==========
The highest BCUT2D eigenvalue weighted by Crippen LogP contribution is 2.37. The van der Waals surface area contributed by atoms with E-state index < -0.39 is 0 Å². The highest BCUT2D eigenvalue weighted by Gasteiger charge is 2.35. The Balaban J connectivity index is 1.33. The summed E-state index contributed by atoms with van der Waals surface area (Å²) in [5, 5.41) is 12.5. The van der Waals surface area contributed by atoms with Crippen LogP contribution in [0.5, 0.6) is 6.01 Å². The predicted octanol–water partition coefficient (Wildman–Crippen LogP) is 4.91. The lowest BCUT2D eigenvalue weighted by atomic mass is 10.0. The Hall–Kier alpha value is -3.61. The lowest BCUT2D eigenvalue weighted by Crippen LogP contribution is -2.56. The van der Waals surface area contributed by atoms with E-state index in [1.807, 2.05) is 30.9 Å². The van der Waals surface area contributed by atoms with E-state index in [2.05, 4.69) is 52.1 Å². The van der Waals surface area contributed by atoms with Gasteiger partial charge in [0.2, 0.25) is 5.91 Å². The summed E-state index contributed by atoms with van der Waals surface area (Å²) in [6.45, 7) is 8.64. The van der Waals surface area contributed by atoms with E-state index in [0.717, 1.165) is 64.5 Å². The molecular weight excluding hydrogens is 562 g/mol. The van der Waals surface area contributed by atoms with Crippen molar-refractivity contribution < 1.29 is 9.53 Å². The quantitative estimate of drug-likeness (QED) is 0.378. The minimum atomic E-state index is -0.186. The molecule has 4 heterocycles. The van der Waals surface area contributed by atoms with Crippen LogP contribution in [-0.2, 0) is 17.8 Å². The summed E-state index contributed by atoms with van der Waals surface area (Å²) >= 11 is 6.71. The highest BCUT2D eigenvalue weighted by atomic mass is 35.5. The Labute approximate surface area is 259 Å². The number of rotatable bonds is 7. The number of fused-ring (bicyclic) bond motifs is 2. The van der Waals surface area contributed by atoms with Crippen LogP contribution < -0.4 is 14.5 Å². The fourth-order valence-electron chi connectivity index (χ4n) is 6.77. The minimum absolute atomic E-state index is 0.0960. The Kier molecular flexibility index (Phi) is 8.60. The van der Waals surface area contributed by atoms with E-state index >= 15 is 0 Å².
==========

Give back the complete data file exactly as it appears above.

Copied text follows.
The highest BCUT2D eigenvalue weighted by Crippen LogP contribution is 2.37. The van der Waals surface area contributed by atoms with E-state index < -0.39 is 0 Å². The highest BCUT2D eigenvalue weighted by Gasteiger charge is 2.35. The Balaban J connectivity index is 1.33. The summed E-state index contributed by atoms with van der Waals surface area (Å²) in [5, 5.41) is 12.5. The van der Waals surface area contributed by atoms with Crippen LogP contribution in [0.5, 0.6) is 6.01 Å². The predicted octanol–water partition coefficient (Wildman–Crippen LogP) is 4.91. The lowest BCUT2D eigenvalue weighted by atomic mass is 10.0. The Hall–Kier alpha value is -3.61. The lowest BCUT2D eigenvalue weighted by Crippen LogP contribution is -2.56. The van der Waals surface area contributed by atoms with E-state index in [1.807, 2.05) is 30.9 Å². The van der Waals surface area contributed by atoms with E-state index in [2.05, 4.69) is 52.1 Å². The van der Waals surface area contributed by atoms with Gasteiger partial charge in [0.2, 0.25) is 5.91 Å². The summed E-state index contributed by atoms with van der Waals surface area (Å²) in [6.45, 7) is 8.64. The van der Waals surface area contributed by atoms with E-state index in [0.717, 1.165) is 64.5 Å². The molecular weight excluding hydrogens is 562 g/mol. The van der Waals surface area contributed by atoms with Crippen molar-refractivity contribution < 1.29 is 9.53 Å². The quantitative estimate of drug-likeness (QED) is 0.378. The minimum atomic E-state index is -0.186. The molecule has 4 heterocycles. The van der Waals surface area contributed by atoms with Crippen LogP contribution in [-0.2, 0) is 17.8 Å². The summed E-state index contributed by atoms with van der Waals surface area (Å²) >= 11 is 6.71. The highest BCUT2D eigenvalue weighted by atomic mass is 35.5. The Labute approximate surface area is 259 Å². The number of rotatable bonds is 7. The number of fused-ring (bicyclic) bond motifs is 2. The van der Waals surface area contributed by atoms with Crippen LogP contribution < -0.4 is 14.5 Å². The fourth-order valence-electron chi connectivity index (χ4n) is 6.77. The minimum absolute atomic E-state index is 0.0960. The Kier molecular flexibility index (Phi) is 8.60. The van der Waals surface area contributed by atoms with E-state index >= 15 is 0 Å².